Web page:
On Calling and Haitian Moms
It has taken me forty years to assess the difference between the gospel and the American evangelical version of the gospel. Those were one and the same for ages—no take-backs, no prisoners, no holds barred. I filtered the kingdom through my upper middle-class, white, advantaged, denominational lens, and by golly, I found a way to make most of it fit!
But then God changed my life, and everything got weird. I discovered the rest of the world! And other cultures! And different Christian traditions! And people who were way, way different from me! And poverty! Then the system in which God operated according to my rules started disintegrating.
There is a biblical benchmark I now use. We will refer to this criterion for every hard question, big idea, topic, assessment of our own obedience, every “should” or “should not” and “will” or “will not” we ascribe to God, every theological sound bite. Here it is: If it isn’t also true for a poor single Christian mom in Haiti, it isn’t true.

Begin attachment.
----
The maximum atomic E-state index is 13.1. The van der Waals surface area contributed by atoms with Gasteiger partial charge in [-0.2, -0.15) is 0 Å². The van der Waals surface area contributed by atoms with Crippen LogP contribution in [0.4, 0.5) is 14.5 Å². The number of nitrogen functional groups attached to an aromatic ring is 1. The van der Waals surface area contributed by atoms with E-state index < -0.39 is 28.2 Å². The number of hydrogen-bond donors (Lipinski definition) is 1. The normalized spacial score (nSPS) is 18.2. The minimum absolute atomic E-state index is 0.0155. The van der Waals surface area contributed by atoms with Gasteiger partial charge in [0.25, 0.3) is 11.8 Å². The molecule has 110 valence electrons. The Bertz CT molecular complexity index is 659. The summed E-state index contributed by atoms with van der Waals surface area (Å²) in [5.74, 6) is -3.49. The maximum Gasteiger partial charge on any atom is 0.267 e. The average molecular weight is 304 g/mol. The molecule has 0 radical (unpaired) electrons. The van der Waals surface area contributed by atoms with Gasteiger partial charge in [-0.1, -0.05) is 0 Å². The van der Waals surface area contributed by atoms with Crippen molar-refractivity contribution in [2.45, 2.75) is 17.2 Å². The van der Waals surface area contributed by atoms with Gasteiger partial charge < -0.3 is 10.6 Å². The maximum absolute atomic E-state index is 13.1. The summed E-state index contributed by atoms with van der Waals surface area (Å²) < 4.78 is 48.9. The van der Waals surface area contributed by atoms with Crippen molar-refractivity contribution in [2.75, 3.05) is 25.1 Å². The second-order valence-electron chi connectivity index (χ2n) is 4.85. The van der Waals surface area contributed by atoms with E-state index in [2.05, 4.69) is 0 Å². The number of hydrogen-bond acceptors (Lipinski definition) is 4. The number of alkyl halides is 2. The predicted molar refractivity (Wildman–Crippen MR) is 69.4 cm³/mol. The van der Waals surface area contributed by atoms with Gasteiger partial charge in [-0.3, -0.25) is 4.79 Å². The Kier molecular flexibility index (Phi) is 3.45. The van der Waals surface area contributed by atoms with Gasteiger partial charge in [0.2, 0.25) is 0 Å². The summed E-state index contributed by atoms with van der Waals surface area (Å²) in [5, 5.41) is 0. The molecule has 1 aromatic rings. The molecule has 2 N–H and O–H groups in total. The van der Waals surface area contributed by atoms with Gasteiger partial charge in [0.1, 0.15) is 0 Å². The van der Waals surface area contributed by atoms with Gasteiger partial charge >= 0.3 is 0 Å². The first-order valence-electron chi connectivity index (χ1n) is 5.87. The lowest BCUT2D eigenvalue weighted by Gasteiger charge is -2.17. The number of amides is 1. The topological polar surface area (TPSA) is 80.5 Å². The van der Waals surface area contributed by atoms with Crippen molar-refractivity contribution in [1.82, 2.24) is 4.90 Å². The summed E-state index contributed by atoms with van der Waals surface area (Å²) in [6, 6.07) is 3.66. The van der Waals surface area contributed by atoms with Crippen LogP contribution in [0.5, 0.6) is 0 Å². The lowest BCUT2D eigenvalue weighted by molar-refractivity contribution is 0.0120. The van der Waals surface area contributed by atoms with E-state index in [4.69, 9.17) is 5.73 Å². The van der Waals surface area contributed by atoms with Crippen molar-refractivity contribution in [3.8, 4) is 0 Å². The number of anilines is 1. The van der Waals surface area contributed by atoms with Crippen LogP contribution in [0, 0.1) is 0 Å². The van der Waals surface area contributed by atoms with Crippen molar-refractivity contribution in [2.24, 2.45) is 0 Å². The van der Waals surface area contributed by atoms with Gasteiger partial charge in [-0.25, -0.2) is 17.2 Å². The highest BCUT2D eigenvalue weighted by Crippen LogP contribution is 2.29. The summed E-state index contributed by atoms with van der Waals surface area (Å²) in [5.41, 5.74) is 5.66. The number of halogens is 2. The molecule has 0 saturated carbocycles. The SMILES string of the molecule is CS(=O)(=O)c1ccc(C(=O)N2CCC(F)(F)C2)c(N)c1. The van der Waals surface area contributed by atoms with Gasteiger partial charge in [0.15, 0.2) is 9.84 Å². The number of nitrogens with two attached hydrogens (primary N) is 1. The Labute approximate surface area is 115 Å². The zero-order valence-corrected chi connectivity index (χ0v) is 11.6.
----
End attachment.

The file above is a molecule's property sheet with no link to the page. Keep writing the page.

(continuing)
Theology is either true everywhere or it isn’t true anywhere. This helps untangle us from the American God Narrative and sets God free to be God instead of the My-God-in-a-Pocket I carried for so long.
This brings me to the question at hand, another popular subject I am asked to pontificate on: What is my calling? (See also: How do I know my calling? When did you know your calling?)
In many ways, the perception of calling is a luxury of the privileged. A life’s purpose need not be authenticated by a business plan, a 501c3, a website, a salary, or an audience. We get to labor over our “calling” because we are educated and financially stable, so many of us eschew the honor of ordinary work and instead fret over the perception of wasting our lives.
Our single mom in Haiti entertains none of this. She works hard because she has to. She isn’t attempting to discern an elusive calling. She is raising her babies, working for a living, doing the best she can with what she has. Her purpose may not venture outside the walls of her home. We will never know her name. She probably won’t step into leadership or innovation or advocacy or social revolution.
Yet she is also worthy of the calling she has received.